Eng. measles [ˈmi.zəlz], also known as morbilli, rubeola, red measles, and English measles, refers to ‘an acute, contagious viral disease, usually occurring in childhood and characterized by eruption of red spots on the skin, fever, and catarrhal symptoms. Also called rubeola’ (AHD). It is caused by the measles virus (MeV), which ‘is a single-stranded, negative-sense, enveloped (non-segmented) RNA virus of the genus Morbillivirus within the family Paramyxoviridae’ (WP). The virus causes
an infection of the respiratory system. Symptoms include fever, cough, runny nose, red eyes and a generalized, maculopapular, erythematous rash. The virus is highly contagious and is spread by coughing and sneezing via close personal contact or direct contact with secretions. (WP)
The word measles is the plural of Mid. Eng. measle, which is most likely a loanword from Middle Low German masele or Middle Dutch masel ‘pustule, spot on the skin’ (cf. Dutch mazelen ‘measles’ and Old High German masala ‘blood-blister’. These are words of Germanic origin, though the English spelling and pronunciation may have been influenced by Mid. Eng. mesel ‘leper’, an Old French loan ultimately from Lat. mĭsellus ‘wretch’, diminutive of mĭser ‘wretched, unfortunate, miserable, pitiable, lamentable, etc.’ (cf. Latin mĭserĭa ‘wretchedness, etc.’). The other English name for this disease, the medical term rubeola [ɹu.ˈbi.əl.ə], is a late 17th century New Latin word derived from the neuter plural of an unattested Lat. *rubeolus, diminutive of the Latin adjective rŭbĕus (also rŏbeus or rŏbus) ‘red, reddish’, because of the color of the red spots on the skin.
The word for measles in Spanish is sarampión, which has cognates in all the languages of the Iberian Peninsula and southern France. The source of this word is the dialectal Latin word sirimpiōnem (nom. sĭrĭmpĭo) ‘measles papule’ (the word papule is a 19th century loan from Latin păpŭla ‘pustule, pimple’, cf. Sp. pápula). According to Corominas, it is possible that the word was an alteration of an unattested *sinapionem, derived from Lat. sĭnāpi ‘mustard’, referring to the red blisters caused by the disease.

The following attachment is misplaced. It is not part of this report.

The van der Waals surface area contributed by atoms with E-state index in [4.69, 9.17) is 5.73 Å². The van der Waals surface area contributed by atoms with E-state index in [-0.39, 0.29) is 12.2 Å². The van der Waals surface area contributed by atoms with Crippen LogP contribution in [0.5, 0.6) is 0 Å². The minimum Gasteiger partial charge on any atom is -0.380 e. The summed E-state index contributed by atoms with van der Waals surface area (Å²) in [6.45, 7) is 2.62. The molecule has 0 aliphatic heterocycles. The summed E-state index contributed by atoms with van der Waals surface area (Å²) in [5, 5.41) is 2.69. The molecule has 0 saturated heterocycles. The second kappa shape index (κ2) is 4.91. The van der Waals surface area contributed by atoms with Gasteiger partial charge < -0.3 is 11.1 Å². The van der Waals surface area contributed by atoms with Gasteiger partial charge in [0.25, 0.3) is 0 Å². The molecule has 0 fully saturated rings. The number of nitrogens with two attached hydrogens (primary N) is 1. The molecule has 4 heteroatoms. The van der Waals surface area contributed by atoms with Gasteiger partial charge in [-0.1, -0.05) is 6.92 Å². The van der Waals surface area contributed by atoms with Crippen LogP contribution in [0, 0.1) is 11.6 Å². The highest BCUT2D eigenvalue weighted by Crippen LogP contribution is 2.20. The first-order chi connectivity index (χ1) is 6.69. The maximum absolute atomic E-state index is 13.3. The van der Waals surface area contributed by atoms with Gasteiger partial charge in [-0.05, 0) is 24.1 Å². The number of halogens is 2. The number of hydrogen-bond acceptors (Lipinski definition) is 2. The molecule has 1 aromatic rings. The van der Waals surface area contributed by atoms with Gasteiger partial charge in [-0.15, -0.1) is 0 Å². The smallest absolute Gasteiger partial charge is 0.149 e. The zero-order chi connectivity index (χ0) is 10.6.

The word measles may refers to several diseases, such as black measles, also known as Rocky Mountain spotted fever or blue disease, ‘the most lethal and most frequently reported rickettsial illness in the United States’ (WP), in particular in the eastern US, produced by a bacterium Rickettsia rickettsii. The illness’ name in Spanish is Fiebre de las Montañas Rocosas, though it is also found in wooded areas of Central and South America.
The word measles can also refer to German measles, a different disease also known as rubella or three-day measles, which has similar but milder symptoms and is caused by the rubella virus. Rubella is known in Spanish as rubéola, rubeola, or sarampión alemán (note that in English, rubeola is another word for English measles, not German measles). The word rubella [ɹu.ˈbɛ.lə] is a late 19th century New Latin name for this disease, derived from the neuter plural form of the Latin adjective rŭbellus ‘reddish’ (fem. rŭbella), the diminutive of ruber ‘red’.